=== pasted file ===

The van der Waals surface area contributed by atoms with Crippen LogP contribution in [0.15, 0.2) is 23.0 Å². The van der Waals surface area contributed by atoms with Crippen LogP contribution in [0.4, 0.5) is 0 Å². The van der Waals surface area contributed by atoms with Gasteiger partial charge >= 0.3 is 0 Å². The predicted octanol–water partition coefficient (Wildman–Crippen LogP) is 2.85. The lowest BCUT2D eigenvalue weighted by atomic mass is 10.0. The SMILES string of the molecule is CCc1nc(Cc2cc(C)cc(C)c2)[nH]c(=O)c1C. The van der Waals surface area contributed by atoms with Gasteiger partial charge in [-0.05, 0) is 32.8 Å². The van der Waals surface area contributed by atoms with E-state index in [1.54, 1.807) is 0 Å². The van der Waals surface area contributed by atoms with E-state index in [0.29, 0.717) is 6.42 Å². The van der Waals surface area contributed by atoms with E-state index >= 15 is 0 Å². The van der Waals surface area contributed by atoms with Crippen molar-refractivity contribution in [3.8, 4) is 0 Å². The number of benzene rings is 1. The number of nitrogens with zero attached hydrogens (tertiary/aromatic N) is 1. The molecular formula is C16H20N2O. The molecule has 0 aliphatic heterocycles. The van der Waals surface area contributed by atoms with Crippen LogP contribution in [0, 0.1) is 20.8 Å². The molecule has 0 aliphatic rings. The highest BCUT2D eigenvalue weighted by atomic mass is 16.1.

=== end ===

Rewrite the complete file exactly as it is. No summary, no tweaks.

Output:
The van der Waals surface area contributed by atoms with Crippen LogP contribution in [0.15, 0.2) is 23.0 Å². The van der Waals surface area contributed by atoms with Crippen LogP contribution in [0.4, 0.5) is 0 Å². The van der Waals surface area contributed by atoms with Gasteiger partial charge >= 0.3 is 0 Å². The predicted octanol–water partition coefficient (Wildman–Crippen LogP) is 2.85. The lowest BCUT2D eigenvalue weighted by atomic mass is 10.0. The SMILES string of the molecule is CCc1nc(Cc2cc(C)cc(C)c2)[nH]c(=O)c1C. The van der Waals surface area contributed by atoms with Gasteiger partial charge in [-0.05, 0) is 32.8 Å². The van der Waals surface area contributed by atoms with E-state index in [1.54, 1.807) is 0 Å². The van der Waals surface area contributed by atoms with E-state index in [0.29, 0.717) is 6.42 Å². The van der Waals surface area contributed by atoms with E-state index >= 15 is 0 Å². The van der Waals surface area contributed by atoms with Crippen molar-refractivity contribution in [3.8, 4) is 0 Å². The number of benzene rings is 1. The number of nitrogens with zero attached hydrogens (tertiary/aromatic N) is 1. The molecular formula is C16H20N2O. The molecule has 0 aliphatic heterocycles. The van der Waals surface area contributed by atoms with Crippen LogP contribution in [0, 0.1) is 20.8 Å². The molecule has 0 aliphatic rings. The highest BCUT2D eigenvalue weighted by atomic mass is 16.1.